How about sound machines or nature sounds?
Being in familiar surroundings and being able to see the baby toys above the bed or stars on the ceiling will put them at ease. Music or sounds are also great types of baby sleep aids you might want to try if you haven’t already. Soft, carefree music such as classical musical at low volumes is very soothing for a baby’s ears which can help get them to sleep.
Very popular these days are noise machines that make background noise and typically emit white noise. White noise, which can sound horrible to adults, can be extremely soothing for a baby, but do they actually help babies to sleep and to stay asleep? The study results seem to say yes. In an experiment involving newborns, 80% of infants listening to white noise fell asleep on their own within 5 minutes. Only 25% of control infants fell asleep without outside assistance.
There are also white noise CD’s you can buy with the sound of a vacuum cleaner or washing machine etc. Even the sound of the car or driving around in the car seat can be enough to lul an infant to sleep in moments. Again, these sound rather strange but really can help.
Always make sure to keep the volume turned down so it’s not loud and damaging your infants little ears. We always set ours to be a little bit higher than just background noise. We do this to drown out some of the natural background noise in our house and neighborhood.
Swaddling is another one that has been used forever, but be careful.
Swaddling a baby means wrapping the little nugget up so he feels secure and isn’t prone to moving around during the night. It is thought that the wrapping simulates the comfort and security of having mom around. Research supports the idea that this helps baby sleep.
Swaddling can be an effective infant sleep aid but there are some important precautions to take to make sure that your baby is safe.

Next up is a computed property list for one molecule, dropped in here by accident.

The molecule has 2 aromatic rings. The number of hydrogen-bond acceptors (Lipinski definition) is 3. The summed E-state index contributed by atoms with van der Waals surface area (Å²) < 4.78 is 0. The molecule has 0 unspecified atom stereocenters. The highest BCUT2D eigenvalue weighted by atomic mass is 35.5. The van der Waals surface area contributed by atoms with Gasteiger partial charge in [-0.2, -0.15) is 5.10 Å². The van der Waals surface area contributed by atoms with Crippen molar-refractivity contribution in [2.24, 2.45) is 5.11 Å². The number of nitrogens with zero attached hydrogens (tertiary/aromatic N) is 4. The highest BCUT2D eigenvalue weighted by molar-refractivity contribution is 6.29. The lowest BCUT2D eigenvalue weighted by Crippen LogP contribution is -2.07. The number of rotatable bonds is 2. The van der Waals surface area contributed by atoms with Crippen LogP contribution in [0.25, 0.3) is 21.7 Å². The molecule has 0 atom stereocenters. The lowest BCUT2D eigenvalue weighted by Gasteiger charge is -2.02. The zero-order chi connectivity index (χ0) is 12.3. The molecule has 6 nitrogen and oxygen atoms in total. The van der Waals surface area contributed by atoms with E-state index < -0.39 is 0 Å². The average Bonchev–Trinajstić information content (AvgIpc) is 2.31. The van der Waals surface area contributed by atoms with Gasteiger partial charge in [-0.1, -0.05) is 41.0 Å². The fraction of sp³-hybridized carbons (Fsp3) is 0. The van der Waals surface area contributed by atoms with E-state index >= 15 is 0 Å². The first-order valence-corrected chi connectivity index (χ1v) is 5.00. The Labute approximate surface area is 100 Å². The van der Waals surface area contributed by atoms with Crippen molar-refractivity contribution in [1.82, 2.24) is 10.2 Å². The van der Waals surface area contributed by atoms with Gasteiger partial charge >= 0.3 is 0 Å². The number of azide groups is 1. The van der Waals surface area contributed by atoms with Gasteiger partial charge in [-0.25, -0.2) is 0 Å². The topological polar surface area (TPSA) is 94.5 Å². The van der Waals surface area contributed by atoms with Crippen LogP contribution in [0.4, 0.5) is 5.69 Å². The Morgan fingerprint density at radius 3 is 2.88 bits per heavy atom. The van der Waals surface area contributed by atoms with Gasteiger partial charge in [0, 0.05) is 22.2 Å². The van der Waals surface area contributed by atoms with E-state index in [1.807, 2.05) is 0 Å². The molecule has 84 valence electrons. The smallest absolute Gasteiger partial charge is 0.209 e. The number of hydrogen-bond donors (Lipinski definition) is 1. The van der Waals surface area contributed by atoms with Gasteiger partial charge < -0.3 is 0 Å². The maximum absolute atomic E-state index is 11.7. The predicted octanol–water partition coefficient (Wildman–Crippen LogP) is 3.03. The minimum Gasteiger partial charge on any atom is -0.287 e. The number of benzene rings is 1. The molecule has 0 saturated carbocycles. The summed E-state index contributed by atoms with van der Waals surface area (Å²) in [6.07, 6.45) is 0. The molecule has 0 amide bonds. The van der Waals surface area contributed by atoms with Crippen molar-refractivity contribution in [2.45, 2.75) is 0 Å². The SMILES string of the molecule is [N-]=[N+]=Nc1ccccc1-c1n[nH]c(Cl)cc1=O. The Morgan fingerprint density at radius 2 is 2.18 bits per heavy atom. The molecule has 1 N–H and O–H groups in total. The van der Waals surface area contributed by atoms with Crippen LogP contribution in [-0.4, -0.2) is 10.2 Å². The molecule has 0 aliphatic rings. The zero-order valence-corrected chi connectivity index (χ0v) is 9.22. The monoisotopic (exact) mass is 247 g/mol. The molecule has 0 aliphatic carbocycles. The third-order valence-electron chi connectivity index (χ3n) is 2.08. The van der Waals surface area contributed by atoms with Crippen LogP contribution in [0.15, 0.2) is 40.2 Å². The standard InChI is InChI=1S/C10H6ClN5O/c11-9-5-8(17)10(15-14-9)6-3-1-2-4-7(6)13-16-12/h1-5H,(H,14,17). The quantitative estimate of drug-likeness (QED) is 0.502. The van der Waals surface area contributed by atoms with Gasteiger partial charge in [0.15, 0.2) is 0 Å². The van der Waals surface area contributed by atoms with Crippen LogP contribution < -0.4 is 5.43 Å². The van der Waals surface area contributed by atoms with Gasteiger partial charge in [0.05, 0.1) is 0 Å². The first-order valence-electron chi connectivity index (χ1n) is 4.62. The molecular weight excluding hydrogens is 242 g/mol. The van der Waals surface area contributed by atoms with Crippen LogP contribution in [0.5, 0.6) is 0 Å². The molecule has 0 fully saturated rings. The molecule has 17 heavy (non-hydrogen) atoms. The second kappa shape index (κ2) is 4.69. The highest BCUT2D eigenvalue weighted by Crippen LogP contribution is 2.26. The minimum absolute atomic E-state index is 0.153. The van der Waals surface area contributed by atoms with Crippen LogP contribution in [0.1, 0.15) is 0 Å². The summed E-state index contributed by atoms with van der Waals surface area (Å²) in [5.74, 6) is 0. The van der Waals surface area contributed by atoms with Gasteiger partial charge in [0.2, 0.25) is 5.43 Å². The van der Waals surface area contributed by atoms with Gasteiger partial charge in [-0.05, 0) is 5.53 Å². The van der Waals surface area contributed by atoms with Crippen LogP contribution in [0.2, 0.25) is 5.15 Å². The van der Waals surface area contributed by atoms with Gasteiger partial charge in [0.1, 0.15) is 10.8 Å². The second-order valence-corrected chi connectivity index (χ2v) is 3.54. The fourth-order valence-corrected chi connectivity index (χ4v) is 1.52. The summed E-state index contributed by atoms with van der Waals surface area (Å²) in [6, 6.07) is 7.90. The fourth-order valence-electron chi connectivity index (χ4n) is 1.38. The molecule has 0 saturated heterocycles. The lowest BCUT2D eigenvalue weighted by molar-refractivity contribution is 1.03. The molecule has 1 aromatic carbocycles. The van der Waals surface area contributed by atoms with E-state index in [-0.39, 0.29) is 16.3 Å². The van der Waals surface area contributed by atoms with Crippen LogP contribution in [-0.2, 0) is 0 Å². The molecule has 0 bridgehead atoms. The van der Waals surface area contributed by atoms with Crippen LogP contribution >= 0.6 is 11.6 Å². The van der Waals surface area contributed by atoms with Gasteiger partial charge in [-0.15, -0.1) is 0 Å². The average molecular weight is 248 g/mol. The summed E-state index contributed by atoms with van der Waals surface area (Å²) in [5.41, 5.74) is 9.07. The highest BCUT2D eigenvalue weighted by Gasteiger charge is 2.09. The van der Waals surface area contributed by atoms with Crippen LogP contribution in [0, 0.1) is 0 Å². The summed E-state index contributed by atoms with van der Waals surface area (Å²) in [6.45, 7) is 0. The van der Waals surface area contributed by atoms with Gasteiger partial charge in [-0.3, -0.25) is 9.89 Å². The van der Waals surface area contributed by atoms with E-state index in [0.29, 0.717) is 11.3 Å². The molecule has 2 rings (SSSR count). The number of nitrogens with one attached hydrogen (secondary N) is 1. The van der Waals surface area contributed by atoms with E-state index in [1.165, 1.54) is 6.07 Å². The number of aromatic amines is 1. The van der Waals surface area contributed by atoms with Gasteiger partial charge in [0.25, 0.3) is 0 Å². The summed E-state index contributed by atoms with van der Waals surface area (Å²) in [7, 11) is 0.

This seems like an obvious one but make sure that you don’t wrap your baby so tight that he can’t breathe deeply or properly. Tight swaddling has been linked with higher rates of respiratory infections.
Another thing to keep in mind is that there is a potential for your baby to overheat, especially if you are covering your nuggets head or if he has a fever to start with. I never remember wrapping the head as well so this was never a big concern for me but it is something to keep in mind.
When wrapping up your infant, leave enough wiggle room for them to rotate their hips and move their knees. Completely immobilizing your infant puts them at risk for hip displasia among other things.
There is evidence that swaddling can increase the risk of SIDS, or sudden infant death syndrome. The highest risk is associated with swaddled babies who are placed on their stomachs but babies placed on their sides or backs seem to be at less risk.
Experts recommend that if you are going to swaddle your baby, always put them on their back and once your child appears to be able to turn themselves over in bed, stop swaddling altogether.
Although all of these are all capable baby sleep aids and many parents will testify to their effectiveness, it is also possible that none of them may work for your child to change their sleep habits. No two children are the same and so there is unfortunately no single cure-all for infant sleep problems.
However, with some tried and tested baby sleep techniques, a good sleep routine and the odd baby sleep aid thrown in for good measure, you and your baby can soon be getting the full nights sleep that you richly deserve.